On the day of Russia’s full-scale invasion of Ukraine, Serhii Khrolenko and his wife Zhanna were in their home in Dymer. Serhii’s daughter, Yana Sheremet, says that her father went to the store on February 26, the day of his disappearance. “It’s about 900 meters from the house. He went without his phone and passport because he hoped to return very quickly. He took an ordinary shopping bag. It was about 3:30 pm. And then, a Russian armored personnel carrier drove up to the store. Tanks were coming. Everyone ran away, but my father decided just to keep walking home. They started calling out to him, saying, where are you going? He answered that he was going home. They said, “You’ll come with us. My father refused. Then the Russians ran up, grabbed him, shoved him into an armored personnel carrier, and drove him away in the direction of the village center,” Yana recounts the words of witnesses. He says that through Dymer, Russian military equipment was moving from Katyuzhanka towards Demydiv.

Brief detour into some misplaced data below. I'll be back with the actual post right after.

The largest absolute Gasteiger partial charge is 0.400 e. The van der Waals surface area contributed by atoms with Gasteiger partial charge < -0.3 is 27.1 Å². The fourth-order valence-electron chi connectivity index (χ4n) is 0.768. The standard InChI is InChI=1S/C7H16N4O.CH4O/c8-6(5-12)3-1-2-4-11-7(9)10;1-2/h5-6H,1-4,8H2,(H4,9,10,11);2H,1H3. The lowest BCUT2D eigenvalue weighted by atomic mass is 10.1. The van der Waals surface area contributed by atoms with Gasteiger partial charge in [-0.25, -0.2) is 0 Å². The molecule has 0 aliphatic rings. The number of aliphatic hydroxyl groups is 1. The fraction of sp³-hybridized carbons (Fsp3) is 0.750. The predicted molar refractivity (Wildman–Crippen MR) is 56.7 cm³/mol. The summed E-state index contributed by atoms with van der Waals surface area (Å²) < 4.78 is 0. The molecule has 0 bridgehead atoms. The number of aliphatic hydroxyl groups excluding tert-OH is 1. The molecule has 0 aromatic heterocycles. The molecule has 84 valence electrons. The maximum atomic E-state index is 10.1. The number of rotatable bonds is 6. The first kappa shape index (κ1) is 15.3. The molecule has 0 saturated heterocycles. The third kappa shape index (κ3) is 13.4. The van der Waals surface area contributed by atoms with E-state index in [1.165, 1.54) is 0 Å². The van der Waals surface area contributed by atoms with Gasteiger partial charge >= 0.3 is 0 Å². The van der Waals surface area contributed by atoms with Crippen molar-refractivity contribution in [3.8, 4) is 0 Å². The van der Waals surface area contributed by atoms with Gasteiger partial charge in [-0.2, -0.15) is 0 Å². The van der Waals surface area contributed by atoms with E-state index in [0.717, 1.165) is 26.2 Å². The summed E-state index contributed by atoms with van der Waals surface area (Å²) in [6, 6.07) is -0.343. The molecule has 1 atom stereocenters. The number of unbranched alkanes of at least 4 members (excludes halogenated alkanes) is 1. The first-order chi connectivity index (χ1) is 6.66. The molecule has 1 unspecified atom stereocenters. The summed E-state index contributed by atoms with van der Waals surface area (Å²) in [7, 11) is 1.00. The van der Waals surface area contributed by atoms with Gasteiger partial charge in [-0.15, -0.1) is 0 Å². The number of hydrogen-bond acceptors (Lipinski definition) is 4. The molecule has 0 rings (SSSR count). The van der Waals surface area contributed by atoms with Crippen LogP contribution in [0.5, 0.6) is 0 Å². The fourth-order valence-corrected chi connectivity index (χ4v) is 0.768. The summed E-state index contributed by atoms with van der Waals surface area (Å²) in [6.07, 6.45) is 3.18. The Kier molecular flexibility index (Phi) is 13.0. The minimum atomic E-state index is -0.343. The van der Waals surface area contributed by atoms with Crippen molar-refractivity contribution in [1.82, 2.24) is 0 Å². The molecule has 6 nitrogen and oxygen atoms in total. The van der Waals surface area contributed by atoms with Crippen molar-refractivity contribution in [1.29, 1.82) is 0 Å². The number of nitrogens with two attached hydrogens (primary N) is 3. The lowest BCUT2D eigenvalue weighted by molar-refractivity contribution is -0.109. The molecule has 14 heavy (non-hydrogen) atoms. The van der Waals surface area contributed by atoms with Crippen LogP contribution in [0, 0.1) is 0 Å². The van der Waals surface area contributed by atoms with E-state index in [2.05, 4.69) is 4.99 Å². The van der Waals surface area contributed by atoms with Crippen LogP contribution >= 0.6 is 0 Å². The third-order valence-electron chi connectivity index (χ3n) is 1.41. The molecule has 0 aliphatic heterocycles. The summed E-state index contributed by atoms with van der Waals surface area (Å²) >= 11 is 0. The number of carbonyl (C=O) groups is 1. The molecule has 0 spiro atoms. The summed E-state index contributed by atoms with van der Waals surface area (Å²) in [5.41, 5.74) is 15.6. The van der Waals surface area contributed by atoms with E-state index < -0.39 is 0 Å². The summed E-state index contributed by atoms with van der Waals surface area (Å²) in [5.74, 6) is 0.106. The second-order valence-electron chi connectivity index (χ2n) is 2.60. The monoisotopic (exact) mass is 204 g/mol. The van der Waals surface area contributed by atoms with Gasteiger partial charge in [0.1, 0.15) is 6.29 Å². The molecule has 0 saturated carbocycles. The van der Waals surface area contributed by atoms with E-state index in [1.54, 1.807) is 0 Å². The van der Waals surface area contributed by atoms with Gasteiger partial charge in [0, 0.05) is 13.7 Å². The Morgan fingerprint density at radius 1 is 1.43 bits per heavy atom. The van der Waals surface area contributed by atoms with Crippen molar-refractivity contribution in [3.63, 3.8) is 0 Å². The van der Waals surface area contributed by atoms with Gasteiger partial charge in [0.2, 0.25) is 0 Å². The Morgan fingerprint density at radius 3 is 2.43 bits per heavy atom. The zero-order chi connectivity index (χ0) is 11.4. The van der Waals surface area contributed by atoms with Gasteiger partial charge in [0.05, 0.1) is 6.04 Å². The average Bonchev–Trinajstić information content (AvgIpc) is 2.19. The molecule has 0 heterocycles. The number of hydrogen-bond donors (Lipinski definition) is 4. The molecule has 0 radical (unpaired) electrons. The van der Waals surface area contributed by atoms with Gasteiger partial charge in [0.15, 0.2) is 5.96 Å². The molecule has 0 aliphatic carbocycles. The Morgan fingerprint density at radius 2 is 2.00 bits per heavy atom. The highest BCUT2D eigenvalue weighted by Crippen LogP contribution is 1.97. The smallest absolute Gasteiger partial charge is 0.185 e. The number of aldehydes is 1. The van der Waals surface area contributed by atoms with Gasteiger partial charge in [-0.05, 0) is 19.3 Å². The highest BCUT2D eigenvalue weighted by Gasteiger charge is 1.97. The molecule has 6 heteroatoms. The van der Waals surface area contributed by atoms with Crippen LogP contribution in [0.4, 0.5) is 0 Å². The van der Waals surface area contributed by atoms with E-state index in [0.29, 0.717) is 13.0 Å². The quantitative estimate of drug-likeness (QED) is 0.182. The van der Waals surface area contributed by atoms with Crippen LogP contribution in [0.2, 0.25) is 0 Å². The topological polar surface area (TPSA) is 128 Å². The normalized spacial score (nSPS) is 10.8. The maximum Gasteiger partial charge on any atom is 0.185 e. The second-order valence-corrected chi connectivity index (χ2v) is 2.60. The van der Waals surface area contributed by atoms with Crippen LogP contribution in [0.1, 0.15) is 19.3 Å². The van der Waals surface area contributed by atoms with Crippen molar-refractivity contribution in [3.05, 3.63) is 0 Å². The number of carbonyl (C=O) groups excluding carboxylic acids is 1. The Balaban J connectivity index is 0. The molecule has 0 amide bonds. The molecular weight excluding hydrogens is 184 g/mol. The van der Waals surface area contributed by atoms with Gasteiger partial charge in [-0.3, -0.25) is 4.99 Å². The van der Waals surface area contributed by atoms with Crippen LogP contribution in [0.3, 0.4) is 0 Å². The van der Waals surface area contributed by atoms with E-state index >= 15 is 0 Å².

Serhii Khrolenko, a resident of Dymer, was abducted on February 26, 2022

In early March, the Russians installed their “starosta” in Dymer, Oleksandr Kharchenko. In May 2022, after the de-occupation of the Kyiv region, the SBU detained him, and he is accused of collaboration and illegal dissemination of information about the movement of the Armed Forces and equipment during martial law. Yana Sheremet says that last March, she called Kharchenko and asked if he knew anything about her father.

Oleksandr Kharchenko is accused of collaboration. Source: